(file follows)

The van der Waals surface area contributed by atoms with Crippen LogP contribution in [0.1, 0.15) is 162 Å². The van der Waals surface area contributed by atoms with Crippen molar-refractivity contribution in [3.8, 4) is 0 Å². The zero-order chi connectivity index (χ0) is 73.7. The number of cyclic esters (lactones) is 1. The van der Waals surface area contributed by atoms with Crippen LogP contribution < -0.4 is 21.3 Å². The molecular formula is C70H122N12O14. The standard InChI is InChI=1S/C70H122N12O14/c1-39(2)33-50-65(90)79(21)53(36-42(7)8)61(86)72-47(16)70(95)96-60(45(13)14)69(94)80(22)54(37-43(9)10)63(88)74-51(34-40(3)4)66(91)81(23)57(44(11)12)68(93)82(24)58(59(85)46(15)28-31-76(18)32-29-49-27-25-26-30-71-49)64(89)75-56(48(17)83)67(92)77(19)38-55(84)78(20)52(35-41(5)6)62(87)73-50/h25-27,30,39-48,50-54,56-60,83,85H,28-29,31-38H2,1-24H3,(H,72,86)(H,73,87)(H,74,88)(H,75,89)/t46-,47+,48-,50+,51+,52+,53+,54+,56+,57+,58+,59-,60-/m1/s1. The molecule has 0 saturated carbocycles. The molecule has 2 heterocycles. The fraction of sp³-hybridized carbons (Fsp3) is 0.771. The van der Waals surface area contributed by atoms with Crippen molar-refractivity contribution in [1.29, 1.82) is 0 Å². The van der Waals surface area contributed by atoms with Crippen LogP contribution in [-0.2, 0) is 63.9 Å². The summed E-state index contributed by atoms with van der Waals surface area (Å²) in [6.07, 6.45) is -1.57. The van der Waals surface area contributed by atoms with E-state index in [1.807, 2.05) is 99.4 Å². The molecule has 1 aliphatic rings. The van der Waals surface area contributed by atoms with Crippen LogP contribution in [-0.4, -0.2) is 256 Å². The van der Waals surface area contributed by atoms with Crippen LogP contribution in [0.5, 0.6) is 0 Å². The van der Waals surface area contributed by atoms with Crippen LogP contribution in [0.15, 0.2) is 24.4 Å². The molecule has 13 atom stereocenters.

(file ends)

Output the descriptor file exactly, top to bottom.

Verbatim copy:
The van der Waals surface area contributed by atoms with Crippen LogP contribution in [0.1, 0.15) is 162 Å². The van der Waals surface area contributed by atoms with Crippen molar-refractivity contribution in [3.8, 4) is 0 Å². The zero-order chi connectivity index (χ0) is 73.7. The number of cyclic esters (lactones) is 1. The van der Waals surface area contributed by atoms with Crippen LogP contribution < -0.4 is 21.3 Å². The molecular formula is C70H122N12O14. The standard InChI is InChI=1S/C70H122N12O14/c1-39(2)33-50-65(90)79(21)53(36-42(7)8)61(86)72-47(16)70(95)96-60(45(13)14)69(94)80(22)54(37-43(9)10)63(88)74-51(34-40(3)4)66(91)81(23)57(44(11)12)68(93)82(24)58(59(85)46(15)28-31-76(18)32-29-49-27-25-26-30-71-49)64(89)75-56(48(17)83)67(92)77(19)38-55(84)78(20)52(35-41(5)6)62(87)73-50/h25-27,30,39-48,50-54,56-60,83,85H,28-29,31-38H2,1-24H3,(H,72,86)(H,73,87)(H,74,88)(H,75,89)/t46-,47+,48-,50+,51+,52+,53+,54+,56+,57+,58+,59-,60-/m1/s1. The molecule has 0 saturated carbocycles. The molecule has 2 heterocycles. The fraction of sp³-hybridized carbons (Fsp3) is 0.771. The van der Waals surface area contributed by atoms with Crippen molar-refractivity contribution in [1.29, 1.82) is 0 Å². The van der Waals surface area contributed by atoms with Crippen LogP contribution in [-0.2, 0) is 63.9 Å². The summed E-state index contributed by atoms with van der Waals surface area (Å²) in [6.07, 6.45) is -1.57. The van der Waals surface area contributed by atoms with E-state index in [1.807, 2.05) is 99.4 Å². The molecule has 1 aliphatic rings. The van der Waals surface area contributed by atoms with Crippen LogP contribution in [-0.4, -0.2) is 256 Å². The van der Waals surface area contributed by atoms with Crippen LogP contribution in [0.5, 0.6) is 0 Å². The van der Waals surface area contributed by atoms with Crippen LogP contribution in [0.15, 0.2) is 24.4 Å². The molecule has 13 atom stereocenters.